Texas Kayaking Laws (Rules and Regulations)


Texas Kayaking Laws - Rules and Regulations

Texas kayaking laws are set and governed by Texas Parks & Wildlife Department. Game wardens and the Law Enforcement Division of the Texas Wildlife Department enforce those kayaking rules and regulations.

Texas is one of the United State’s largest states and home to a myriad of waterways and lakes. So it’s not surprising that Texas is popular for kayaking, canoeing, paddle boarding and other water vessel activities.

Here’s a summary of what you need to know about Texas kayaking laws.

Legal Disclaimer: This article was written for informational purposes only. I am not an attorney and am not giving legal advice. If you have specific questions about your state’s laws, you should consult a local attorney.

Texas Kayaking Laws Summary

  • Texas Kayaking Laws – Texas law considers kayaks and canoes to be vessels with no motor or sails.
  • Texas Kayak Registration – Kayaks, canoes, and all other vessels with no motor or sail are exempt from registration.
  • Motorized Kayak Registration – All motorized watercraft less than 16 feet in length must be registered and titled. This includes a trolling motor on a canoe or kayak.
  • Kayak Operator Licensing in Texas – Non-powered kayaks do not require a license to operate in Texas. Those born after September 1, 1993 must successfully complete a Boating Education Course to operate a motorboat.
  • Motorized Kayaking Age – Anyone under the age of 13 cannot operate a motor vessel with more than 15 horsepower unless a person 18 years or older who can legally operate the boat is also on board. (See below for further restrictions)
  • Kayaking BUI Law – Texas has a Boating While Intoxicated (BWI) law that applies to all vessels. A person is operating illegally when their blood alcohol content is .08% or above. (see below for additional regulations)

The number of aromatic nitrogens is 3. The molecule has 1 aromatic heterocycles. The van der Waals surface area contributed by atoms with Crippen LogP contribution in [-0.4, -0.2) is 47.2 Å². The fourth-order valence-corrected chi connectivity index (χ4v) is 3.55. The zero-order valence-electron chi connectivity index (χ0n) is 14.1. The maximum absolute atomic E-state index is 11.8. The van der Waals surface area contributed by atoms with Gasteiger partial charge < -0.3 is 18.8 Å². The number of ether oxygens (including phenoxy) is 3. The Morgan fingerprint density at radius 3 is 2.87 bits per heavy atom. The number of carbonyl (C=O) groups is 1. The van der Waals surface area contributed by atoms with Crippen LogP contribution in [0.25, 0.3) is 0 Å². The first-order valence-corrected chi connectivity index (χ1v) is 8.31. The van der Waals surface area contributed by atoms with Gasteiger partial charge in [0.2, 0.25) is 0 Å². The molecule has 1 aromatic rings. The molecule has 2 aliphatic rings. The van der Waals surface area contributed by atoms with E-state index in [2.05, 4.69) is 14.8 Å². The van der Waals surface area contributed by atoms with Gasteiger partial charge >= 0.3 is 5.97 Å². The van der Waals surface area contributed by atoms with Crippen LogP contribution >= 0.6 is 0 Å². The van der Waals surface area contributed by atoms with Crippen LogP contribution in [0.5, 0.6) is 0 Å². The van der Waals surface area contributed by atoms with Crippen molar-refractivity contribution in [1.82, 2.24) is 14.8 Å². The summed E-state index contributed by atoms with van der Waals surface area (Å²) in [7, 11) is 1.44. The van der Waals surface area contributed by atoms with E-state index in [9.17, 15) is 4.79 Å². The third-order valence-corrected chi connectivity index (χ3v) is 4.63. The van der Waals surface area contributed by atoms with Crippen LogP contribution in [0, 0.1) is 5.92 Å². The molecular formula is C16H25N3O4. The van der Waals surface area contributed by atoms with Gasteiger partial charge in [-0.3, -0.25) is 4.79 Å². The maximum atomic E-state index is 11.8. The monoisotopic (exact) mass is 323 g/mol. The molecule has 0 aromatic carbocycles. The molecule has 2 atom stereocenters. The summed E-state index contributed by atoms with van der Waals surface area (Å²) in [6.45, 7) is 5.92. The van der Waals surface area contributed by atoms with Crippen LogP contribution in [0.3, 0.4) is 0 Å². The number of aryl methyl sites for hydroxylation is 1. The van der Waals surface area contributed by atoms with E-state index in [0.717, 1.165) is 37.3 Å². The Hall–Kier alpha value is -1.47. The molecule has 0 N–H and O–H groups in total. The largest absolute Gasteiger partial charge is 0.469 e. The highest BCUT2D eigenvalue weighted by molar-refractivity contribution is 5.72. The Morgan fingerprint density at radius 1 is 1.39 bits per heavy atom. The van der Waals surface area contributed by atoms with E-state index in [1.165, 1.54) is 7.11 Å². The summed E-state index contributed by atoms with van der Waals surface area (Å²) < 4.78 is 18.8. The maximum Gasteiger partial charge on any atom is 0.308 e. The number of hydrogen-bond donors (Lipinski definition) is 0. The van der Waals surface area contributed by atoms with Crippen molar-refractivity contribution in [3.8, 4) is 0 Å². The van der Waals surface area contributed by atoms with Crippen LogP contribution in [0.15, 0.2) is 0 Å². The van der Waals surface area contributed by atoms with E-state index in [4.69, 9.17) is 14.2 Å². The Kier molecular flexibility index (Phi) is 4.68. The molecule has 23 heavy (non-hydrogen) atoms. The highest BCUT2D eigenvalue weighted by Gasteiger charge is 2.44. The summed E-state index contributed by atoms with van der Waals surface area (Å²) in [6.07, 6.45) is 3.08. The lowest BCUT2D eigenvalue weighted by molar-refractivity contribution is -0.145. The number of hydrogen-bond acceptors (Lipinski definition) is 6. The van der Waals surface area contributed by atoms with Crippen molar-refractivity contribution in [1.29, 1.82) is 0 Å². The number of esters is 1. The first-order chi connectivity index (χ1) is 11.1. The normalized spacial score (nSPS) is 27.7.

• Kayaking Life Jacket Law – All canoes, kayaks, and paddleboards must have on board one USCG approved wearable PFD for each person on board. (see below for kayak and canoe specifics)
  • Kayak Lights Law – Kayaks must carry a white lantern, light, or flashlight.
  • Kayaking Sounding Devices – One whistle, horn, or other sound-producing device capable of producing an efficient sound that can signal intention and position during periods of reduced visibility is required. (see below additional for regulations)
  • Kayaking VDS Law – When operating between sunset and sunrise on coastal waters, USCG approved Visual Distress Signals (VDS) are required.

That only summarizes Texas boating laws applied to kayaking and canoeing. The details are more in-depth and specific. Read on to find out how to paddle legally in Texas.

Affiliate Notification: Paddle Camp is reader-supported. Some of the links below are affiliate links, which means we will earn a commission on the products or services you purchase using the links.

Texas Kayak Registration

Non-Motorized

Do you have to register a kayak in Texas? No. In Texas, title and registration numbers are not required on vessels with no motor or sail.

Motorized

Do you have to register a kayak with a trolling motor in Texas? Yes. All vessels powered by a motor must be titled and registered and display numbers. Registrations are good for two years.

Titling

Texas Vessel Titling: Canoes and kayaks do not have to be titled in Texas. Kayaks or canoes with a trolling motor must be titled when registered.

Registration Resources

Related Article: Paddle Board Registration

Texas Kayaking Operator Education Laws

Non-Motorized

Do you need a license to kayak in Texas? No. Boater Education is only required for vessels powered by a motor of more than 15 horsepower or on windblown vessels over 14 feet in length. 

Motorized

Do you need a license to operate a motorized kayak in Texas? Yes. Those born on or after September 1, 1993 must successfully complete a Texas Parks & Wildlife Department-certified boater education course and possess a valid photo I.D to operate any vessel with an engine of 15 horsepower or more.

Youth

No person may operate a motorboat powered by a motor of more than 15 horsepower on public waters unless the person is at least 13 years of age and has successfully completed a Boater Education Course or is supervised by another person who is at least 18 and can lawfully operate the motorboat.